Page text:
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Former NFL running back O.J. Simpson dies of cancer at age 76

As remarkable on the field as he ultimately became dubious off it, O.J. Simpson transcended football.

A beloved All-American at USC who developed into one of the finest running backs in NFL history with the Buffalo Bills, Simpson would go on to achieve mainstream celebrity as an actor and broadcaster before becoming one of the most notorious murder suspects in American history and eventually serving nearly nine years in prison on an unrelated conviction for armed robbery.

Simpson died of cancer on Wednesday, according to a statement released on his official X account. He was 76 years old.

Enshrined in the Pro Football Hall of Fame in 1985, Simpson's notoriety grew in his post-playing days as an NFL commentator and Hollywood actor. His fame would abruptly turn to infamy in June of 1994, though, after Simpson's ex-wife, Nicole Brown Simpson, and her friend, Ronald Goldman, were found murdered at her home in Brentwood, California. Simpson was charged with the killings of Brown Simpson and Goldman, but ultimately found not guilty in one of the most highly publicized and controversial trials in United States history. Simpson's image was forever altered, with ignominy completely overwhelming his spectacular football career and the ensuing celebrity that spawned from it.

Born Orenthal James Simpson on July 9, 1947, in San Francisco, Simpson would come to be known as O.J. or "Juice."

He began his college football days at San Francisco City College, where he racked up 54 touchdowns and 2,552 rushing yards over two seasons in 1965 and '66 before transferring to USC. Under legendary coach John McKay, Simpson would become one of the most decorated Trojans in the program's storied chronicle.

As a junior in 1967, Simpson led the nation with 1,543 yards rushing, adding 13 rushing touchdowns (and three TD passes) while guiding USC to a national championship. Simpson finished runner-up in Heisman Trophy voting to UCLA quarterback Gary Beban that year, but he was the catalyst in the Trojans' rivalry win over the Bruins. In one of the most lauded plays in USC history, Simpson broke loose for a 64-yard, game-tying, fourth-quarter TD run. The extra point vaulted the Trojans ahead, 21-20, which held as the final score.

Though USC did not repeat as national champion in '68, Simpson's senior campaign was one of the greatest in college football history. En route to winning the Heisman, Simpson put up staggering numbers to the tune of a then-NCAA-record 1,880 yards rushing and a nation-leading 23 touchdowns. Simpson won the Heisman by 1,750 points, a record that would stand for 51 years before LSU QB Joe Burrow's resounding triumph in 2019. No. 2 USC ended the season with a Rose Bowl loss to top-ranked Ohio State, but Simpson concluded his career with 171 yards rushing in the game.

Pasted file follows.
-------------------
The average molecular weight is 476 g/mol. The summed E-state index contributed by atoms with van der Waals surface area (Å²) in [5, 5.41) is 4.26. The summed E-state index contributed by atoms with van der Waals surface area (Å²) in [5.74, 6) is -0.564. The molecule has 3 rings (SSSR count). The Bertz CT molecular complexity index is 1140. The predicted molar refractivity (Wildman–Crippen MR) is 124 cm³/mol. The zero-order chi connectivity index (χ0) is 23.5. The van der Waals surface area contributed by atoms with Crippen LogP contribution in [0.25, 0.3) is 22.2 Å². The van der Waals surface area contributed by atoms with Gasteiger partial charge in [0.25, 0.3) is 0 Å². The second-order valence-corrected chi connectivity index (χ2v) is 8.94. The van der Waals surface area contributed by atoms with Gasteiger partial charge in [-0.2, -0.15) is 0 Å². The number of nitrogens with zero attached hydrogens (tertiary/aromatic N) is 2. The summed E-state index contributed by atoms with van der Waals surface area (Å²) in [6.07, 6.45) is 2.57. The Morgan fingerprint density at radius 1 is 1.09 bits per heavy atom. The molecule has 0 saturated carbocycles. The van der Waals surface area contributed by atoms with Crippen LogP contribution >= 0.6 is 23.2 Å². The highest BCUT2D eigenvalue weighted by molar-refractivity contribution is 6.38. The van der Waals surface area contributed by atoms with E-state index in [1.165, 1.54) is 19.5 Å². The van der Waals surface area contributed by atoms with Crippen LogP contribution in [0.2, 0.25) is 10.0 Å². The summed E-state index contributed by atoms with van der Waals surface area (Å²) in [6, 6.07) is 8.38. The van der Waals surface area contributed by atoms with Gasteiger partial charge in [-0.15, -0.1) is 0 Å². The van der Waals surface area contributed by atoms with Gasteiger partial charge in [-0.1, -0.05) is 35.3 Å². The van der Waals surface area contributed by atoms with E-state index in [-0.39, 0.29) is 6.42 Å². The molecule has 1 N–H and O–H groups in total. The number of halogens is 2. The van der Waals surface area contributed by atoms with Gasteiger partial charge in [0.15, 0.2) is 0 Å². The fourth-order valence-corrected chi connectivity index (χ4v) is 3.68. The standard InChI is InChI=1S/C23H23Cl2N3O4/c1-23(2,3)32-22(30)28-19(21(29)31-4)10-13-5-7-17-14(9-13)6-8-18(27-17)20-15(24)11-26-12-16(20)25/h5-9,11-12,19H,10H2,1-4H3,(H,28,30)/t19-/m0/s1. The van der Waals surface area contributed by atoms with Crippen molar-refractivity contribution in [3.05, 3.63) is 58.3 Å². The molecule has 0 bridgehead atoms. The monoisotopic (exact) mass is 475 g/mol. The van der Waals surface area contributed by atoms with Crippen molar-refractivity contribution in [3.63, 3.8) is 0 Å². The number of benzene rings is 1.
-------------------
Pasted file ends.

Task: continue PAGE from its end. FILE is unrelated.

After a one-win 1968 season, the Bills held the No. 1 pick in the 1969 NFL/AFL Draft and unsurprisingly chose Simpson with the first selection. Simpson did not sprint to upstate New York, however. As a bona fide star prior to entering the pros, Simpson had a standoff with then-Bills owner Ralph Wilson before he was bestowed with a five-year, $650,000 contract that was a record sum at the time. But the O.J. era in Buffalo didn't get off to the best start.

During Simpson's first three seasons, the Bills combined for just eight wins under head coaches John Rauch and Harvey Johnson. While Simpson was a Pro Bowler as a rookie -- piling up 1,040 total yards from scrimmage while catching 30 passes (which would ultimately stand as his career high) -- the accolade didn't tell the tale of his frustrations on the field. He never came close to 1,000 yards rushing in those initial three campaigns.

With the addition of head coach Lou Saban in 1972, though, Simpson's career switched into high gear. He returned to the Pro Bowl and won the first rushing title with a 1,251-yard showing. Then in 1973, Simpson sprinted to one of the greatest seasons for a running back in NFL history.

In the 14-game campaign, Simpson ran for 2,003 yards, shattering Jim Brown's single-season rushing record of 1,863 yards set in 1963. Simpson sat alone in the 2,000-yard club until Eric Dickerson joined him in 1984 -- though Simpson, who averaged an astounding 143.1 ground yards per game, remains the only player to have accomplished the feat in fewer than 16 games. Simpson, who also led the league with 332 carries and 12 rushing TDs, was named league MVP. Simpson's yards-per-game tally is still the highest single-season mark in league history by a full 10 yards, and he remains one of just eight players to have ever hit the 2,000-yard milestone mark.

Buffalo went 9-5 in the 1973 season. It was the first time in Simpson's career the Bills finished above .500, but they still fell short of the playoffs. Simpson was the star of the show, though his prolific play gave rise to "The Electric Company." That nickname was at times attributed to the offense as a whole, but it primarily referred to the offensive line that blocked for Simpson, inherently "turning on the Juice." Led by Hall of Fame right guard Joe DeLamielleure, the group also included left tackle Dave Foley, left guard Reggie McKenzie, center Mike Montler and right tackle Donnie Green.